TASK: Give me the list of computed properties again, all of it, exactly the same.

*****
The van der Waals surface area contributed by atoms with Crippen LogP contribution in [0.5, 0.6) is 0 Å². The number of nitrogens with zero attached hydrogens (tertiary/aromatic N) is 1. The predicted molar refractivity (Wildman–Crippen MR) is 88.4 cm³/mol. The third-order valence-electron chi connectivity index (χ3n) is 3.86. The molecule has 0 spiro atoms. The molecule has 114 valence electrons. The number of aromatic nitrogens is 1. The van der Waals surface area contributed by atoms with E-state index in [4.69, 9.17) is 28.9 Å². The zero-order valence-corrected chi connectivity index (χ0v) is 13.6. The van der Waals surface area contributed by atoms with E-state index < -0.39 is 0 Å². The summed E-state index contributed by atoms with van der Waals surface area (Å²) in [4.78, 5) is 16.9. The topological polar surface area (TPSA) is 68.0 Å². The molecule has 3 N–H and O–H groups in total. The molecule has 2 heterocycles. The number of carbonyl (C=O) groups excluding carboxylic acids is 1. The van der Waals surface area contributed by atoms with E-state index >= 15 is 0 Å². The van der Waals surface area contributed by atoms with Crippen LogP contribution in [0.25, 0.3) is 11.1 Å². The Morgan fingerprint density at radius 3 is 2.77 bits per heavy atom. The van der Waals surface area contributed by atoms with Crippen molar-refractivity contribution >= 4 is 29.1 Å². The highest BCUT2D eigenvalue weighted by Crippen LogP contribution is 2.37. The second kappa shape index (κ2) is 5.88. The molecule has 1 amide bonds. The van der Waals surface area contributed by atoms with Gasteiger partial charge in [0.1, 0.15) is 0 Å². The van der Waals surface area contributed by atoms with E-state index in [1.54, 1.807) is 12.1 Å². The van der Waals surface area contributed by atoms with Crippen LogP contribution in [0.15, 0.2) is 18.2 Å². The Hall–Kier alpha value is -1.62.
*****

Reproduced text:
The van der Waals surface area contributed by atoms with Crippen LogP contribution in [0.5, 0.6) is 0 Å². The number of nitrogens with zero attached hydrogens (tertiary/aromatic N) is 1. The predicted molar refractivity (Wildman–Crippen MR) is 88.4 cm³/mol. The third-order valence-electron chi connectivity index (χ3n) is 3.86. The molecule has 0 spiro atoms. The molecule has 114 valence electrons. The number of aromatic nitrogens is 1. The van der Waals surface area contributed by atoms with E-state index in [4.69, 9.17) is 28.9 Å². The zero-order valence-corrected chi connectivity index (χ0v) is 13.6. The van der Waals surface area contributed by atoms with E-state index < -0.39 is 0 Å². The summed E-state index contributed by atoms with van der Waals surface area (Å²) in [4.78, 5) is 16.9. The topological polar surface area (TPSA) is 68.0 Å². The molecule has 3 N–H and O–H groups in total. The molecule has 2 heterocycles. The number of carbonyl (C=O) groups excluding carboxylic acids is 1. The van der Waals surface area contributed by atoms with E-state index >= 15 is 0 Å². The van der Waals surface area contributed by atoms with Crippen LogP contribution in [0.25, 0.3) is 11.1 Å². The Morgan fingerprint density at radius 3 is 2.77 bits per heavy atom. The van der Waals surface area contributed by atoms with Crippen molar-refractivity contribution >= 4 is 29.1 Å². The highest BCUT2D eigenvalue weighted by Crippen LogP contribution is 2.37. The second kappa shape index (κ2) is 5.88. The molecule has 1 amide bonds. The van der Waals surface area contributed by atoms with Gasteiger partial charge in [0.1, 0.15) is 0 Å². The van der Waals surface area contributed by atoms with E-state index in [1.54, 1.807) is 12.1 Å². The van der Waals surface area contributed by atoms with Crippen LogP contribution in [0.15, 0.2) is 18.2 Å². The Hall–Kier alpha value is -1.62.